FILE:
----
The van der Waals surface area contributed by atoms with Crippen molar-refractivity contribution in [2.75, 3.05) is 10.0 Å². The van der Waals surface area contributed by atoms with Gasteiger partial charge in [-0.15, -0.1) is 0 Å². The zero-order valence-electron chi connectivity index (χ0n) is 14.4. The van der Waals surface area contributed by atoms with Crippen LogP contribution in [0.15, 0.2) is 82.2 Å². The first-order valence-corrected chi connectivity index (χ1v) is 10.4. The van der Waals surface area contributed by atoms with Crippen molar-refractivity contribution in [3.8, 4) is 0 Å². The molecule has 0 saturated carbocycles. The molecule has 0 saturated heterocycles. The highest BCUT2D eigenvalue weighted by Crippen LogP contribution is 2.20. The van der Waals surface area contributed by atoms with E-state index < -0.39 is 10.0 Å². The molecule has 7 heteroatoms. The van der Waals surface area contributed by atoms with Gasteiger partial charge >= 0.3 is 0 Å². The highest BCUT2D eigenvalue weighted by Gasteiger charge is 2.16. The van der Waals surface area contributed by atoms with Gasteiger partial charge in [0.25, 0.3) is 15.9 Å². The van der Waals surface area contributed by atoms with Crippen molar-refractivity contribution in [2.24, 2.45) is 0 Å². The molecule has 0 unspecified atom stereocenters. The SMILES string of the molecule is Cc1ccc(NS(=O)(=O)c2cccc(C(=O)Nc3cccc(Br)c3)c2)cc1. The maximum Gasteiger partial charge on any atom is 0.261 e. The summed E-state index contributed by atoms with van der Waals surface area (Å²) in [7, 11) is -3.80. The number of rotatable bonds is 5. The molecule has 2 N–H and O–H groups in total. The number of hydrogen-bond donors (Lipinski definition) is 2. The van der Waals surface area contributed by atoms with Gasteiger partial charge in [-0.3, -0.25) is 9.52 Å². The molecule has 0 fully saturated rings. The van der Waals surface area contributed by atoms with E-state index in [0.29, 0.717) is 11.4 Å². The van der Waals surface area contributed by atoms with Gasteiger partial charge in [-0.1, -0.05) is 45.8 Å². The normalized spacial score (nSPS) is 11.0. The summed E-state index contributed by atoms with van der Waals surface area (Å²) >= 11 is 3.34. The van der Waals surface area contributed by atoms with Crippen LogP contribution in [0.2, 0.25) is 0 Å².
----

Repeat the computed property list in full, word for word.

The van der Waals surface area contributed by atoms with Crippen molar-refractivity contribution in [2.75, 3.05) is 10.0 Å². The van der Waals surface area contributed by atoms with Gasteiger partial charge in [-0.15, -0.1) is 0 Å². The zero-order valence-electron chi connectivity index (χ0n) is 14.4. The van der Waals surface area contributed by atoms with Crippen LogP contribution in [0.15, 0.2) is 82.2 Å². The first-order valence-corrected chi connectivity index (χ1v) is 10.4. The van der Waals surface area contributed by atoms with Crippen molar-refractivity contribution in [3.8, 4) is 0 Å². The molecule has 0 saturated carbocycles. The molecule has 0 saturated heterocycles. The highest BCUT2D eigenvalue weighted by Crippen LogP contribution is 2.20. The van der Waals surface area contributed by atoms with E-state index < -0.39 is 10.0 Å². The molecule has 7 heteroatoms. The van der Waals surface area contributed by atoms with Gasteiger partial charge >= 0.3 is 0 Å². The highest BCUT2D eigenvalue weighted by Gasteiger charge is 2.16. The van der Waals surface area contributed by atoms with Gasteiger partial charge in [0.25, 0.3) is 15.9 Å². The van der Waals surface area contributed by atoms with Crippen molar-refractivity contribution in [2.24, 2.45) is 0 Å². The molecule has 0 unspecified atom stereocenters. The SMILES string of the molecule is Cc1ccc(NS(=O)(=O)c2cccc(C(=O)Nc3cccc(Br)c3)c2)cc1. The maximum Gasteiger partial charge on any atom is 0.261 e. The summed E-state index contributed by atoms with van der Waals surface area (Å²) in [7, 11) is -3.80. The number of rotatable bonds is 5. The molecule has 2 N–H and O–H groups in total. The number of hydrogen-bond donors (Lipinski definition) is 2. The van der Waals surface area contributed by atoms with Gasteiger partial charge in [-0.3, -0.25) is 9.52 Å². The molecule has 0 fully saturated rings. The van der Waals surface area contributed by atoms with E-state index in [0.29, 0.717) is 11.4 Å². The van der Waals surface area contributed by atoms with Gasteiger partial charge in [-0.1, -0.05) is 45.8 Å². The normalized spacial score (nSPS) is 11.0. The summed E-state index contributed by atoms with van der Waals surface area (Å²) >= 11 is 3.34. The van der Waals surface area contributed by atoms with Crippen LogP contribution in [0.2, 0.25) is 0 Å².